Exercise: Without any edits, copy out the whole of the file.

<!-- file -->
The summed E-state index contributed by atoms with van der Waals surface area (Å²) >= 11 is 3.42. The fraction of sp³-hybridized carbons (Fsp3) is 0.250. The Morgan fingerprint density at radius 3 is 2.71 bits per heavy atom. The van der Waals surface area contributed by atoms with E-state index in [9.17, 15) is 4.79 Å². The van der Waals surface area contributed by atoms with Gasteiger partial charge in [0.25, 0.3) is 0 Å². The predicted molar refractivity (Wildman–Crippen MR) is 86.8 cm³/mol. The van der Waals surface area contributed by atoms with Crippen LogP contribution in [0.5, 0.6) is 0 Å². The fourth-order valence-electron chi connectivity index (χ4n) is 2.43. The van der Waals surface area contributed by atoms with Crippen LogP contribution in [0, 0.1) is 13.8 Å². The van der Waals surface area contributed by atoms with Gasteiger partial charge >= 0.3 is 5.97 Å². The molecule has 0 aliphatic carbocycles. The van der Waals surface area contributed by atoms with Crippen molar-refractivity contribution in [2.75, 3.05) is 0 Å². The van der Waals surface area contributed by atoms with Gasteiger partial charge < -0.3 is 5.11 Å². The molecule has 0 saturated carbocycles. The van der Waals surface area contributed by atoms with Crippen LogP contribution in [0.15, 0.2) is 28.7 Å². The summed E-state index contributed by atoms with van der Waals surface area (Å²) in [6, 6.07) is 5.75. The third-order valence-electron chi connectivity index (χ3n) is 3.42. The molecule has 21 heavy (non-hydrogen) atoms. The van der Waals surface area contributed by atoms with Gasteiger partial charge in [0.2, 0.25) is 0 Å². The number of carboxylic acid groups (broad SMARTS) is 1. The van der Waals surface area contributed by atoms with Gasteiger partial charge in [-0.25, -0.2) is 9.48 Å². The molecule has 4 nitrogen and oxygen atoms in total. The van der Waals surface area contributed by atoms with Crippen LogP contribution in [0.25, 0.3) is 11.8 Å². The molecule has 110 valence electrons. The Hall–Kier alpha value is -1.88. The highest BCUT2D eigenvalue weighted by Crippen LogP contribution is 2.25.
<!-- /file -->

The summed E-state index contributed by atoms with van der Waals surface area (Å²) >= 11 is 3.42. The fraction of sp³-hybridized carbons (Fsp3) is 0.250. The Morgan fingerprint density at radius 3 is 2.71 bits per heavy atom. The van der Waals surface area contributed by atoms with E-state index in [9.17, 15) is 4.79 Å². The van der Waals surface area contributed by atoms with Gasteiger partial charge in [0.25, 0.3) is 0 Å². The predicted molar refractivity (Wildman–Crippen MR) is 86.8 cm³/mol. The van der Waals surface area contributed by atoms with Crippen LogP contribution in [0.5, 0.6) is 0 Å². The fourth-order valence-electron chi connectivity index (χ4n) is 2.43. The van der Waals surface area contributed by atoms with Crippen LogP contribution in [0, 0.1) is 13.8 Å². The van der Waals surface area contributed by atoms with Gasteiger partial charge >= 0.3 is 5.97 Å². The molecule has 0 aliphatic carbocycles. The van der Waals surface area contributed by atoms with Crippen molar-refractivity contribution in [2.75, 3.05) is 0 Å². The van der Waals surface area contributed by atoms with Gasteiger partial charge < -0.3 is 5.11 Å². The molecule has 0 saturated carbocycles. The van der Waals surface area contributed by atoms with Crippen LogP contribution in [0.15, 0.2) is 28.7 Å². The summed E-state index contributed by atoms with van der Waals surface area (Å²) in [6, 6.07) is 5.75. The third-order valence-electron chi connectivity index (χ3n) is 3.42. The molecule has 21 heavy (non-hydrogen) atoms. The van der Waals surface area contributed by atoms with Gasteiger partial charge in [0.2, 0.25) is 0 Å². The number of carboxylic acid groups (broad SMARTS) is 1. The van der Waals surface area contributed by atoms with Gasteiger partial charge in [-0.25, -0.2) is 9.48 Å². The molecule has 4 nitrogen and oxygen atoms in total. The van der Waals surface area contributed by atoms with Crippen LogP contribution in [0.25, 0.3) is 11.8 Å². The molecule has 110 valence electrons. The Hall–Kier alpha value is -1.88. The highest BCUT2D eigenvalue weighted by Crippen LogP contribution is 2.25.